She picks up the phone and calls you, admitting that the content is behind schedule because of client approval delays. She promises she is working as fast as she can, but at the moment, she’s having a hard time even predicting when it will be ready.

Well, now you have choices. There are a lot of ways to handle this situation, but they all boil down to make people aware that the delivery schedule is in jeopardy. Without selling your team member downriver, you can both work to ensure that your project manager, as well as your managers, are in a position to help you resolve the delays in a way that reduces the negative impact for both you and the project.

The answer is always to look for solutions before it’s an emergency…but that takes awareness of the big picture – and your place in it.

winning favor“you get the cookie.”

At the end of it all, the team for Project Suck bonded – extreme suffering will do that to people. But is that your big takeaway – that all of you survived this project?

Here’s your last reason – and perhaps the biggest What’s In It For Me motivation. If you understand the project plan, use it to discuss risks early and often, hold yourself and others against it’s standards, and advocate for yourself through it’s details, you will likely have won over some of your team members with your preparedness, thoughtfulness, and attention to detail.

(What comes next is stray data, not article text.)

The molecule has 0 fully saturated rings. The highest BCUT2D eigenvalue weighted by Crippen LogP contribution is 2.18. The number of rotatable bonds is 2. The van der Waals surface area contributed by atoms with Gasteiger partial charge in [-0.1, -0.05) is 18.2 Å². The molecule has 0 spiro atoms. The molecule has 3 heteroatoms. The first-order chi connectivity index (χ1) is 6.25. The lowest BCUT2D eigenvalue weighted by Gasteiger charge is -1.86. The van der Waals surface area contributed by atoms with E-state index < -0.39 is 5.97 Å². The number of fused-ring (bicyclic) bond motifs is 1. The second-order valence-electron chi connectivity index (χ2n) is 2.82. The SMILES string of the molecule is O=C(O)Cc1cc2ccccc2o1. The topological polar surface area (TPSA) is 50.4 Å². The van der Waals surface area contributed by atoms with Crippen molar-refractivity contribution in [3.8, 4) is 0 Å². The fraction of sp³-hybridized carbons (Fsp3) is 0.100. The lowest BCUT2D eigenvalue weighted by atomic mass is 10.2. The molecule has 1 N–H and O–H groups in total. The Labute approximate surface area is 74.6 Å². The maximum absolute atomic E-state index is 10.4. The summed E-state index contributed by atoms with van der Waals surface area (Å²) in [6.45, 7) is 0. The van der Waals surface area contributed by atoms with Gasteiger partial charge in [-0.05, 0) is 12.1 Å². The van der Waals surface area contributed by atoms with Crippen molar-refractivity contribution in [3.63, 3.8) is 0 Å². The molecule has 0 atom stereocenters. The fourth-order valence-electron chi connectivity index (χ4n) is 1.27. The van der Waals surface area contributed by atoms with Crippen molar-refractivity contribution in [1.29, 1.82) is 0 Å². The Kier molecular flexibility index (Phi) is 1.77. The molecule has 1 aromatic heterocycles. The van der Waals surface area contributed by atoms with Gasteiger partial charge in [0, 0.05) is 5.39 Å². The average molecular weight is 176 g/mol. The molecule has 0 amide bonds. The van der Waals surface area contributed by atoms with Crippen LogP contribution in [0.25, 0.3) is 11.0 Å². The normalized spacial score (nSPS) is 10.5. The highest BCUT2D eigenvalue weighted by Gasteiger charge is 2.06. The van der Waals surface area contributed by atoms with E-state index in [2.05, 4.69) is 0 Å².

photo by: Siri Schwartzman

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Having a project manager who listens to you because you have thoughtful feedback? Invaluable. Having a content writer seek you out because you took the time to establish a mutually respectful relationship? Priceless. Having a boss who is impressed that you want to improve an area that most people view with distaste? Career-changing.

Of course, you can totally blow it by communicating ineffectively, throwing tantrums instead of opening discussions, and generally being an inflexible jerk :) Let’s try to avoid that, shall we?

(More to come on each of these topics…practice ideas, communication tips, and tangible resources…stay tuned!)

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Welcome…here’s your decoder ring.

3086550202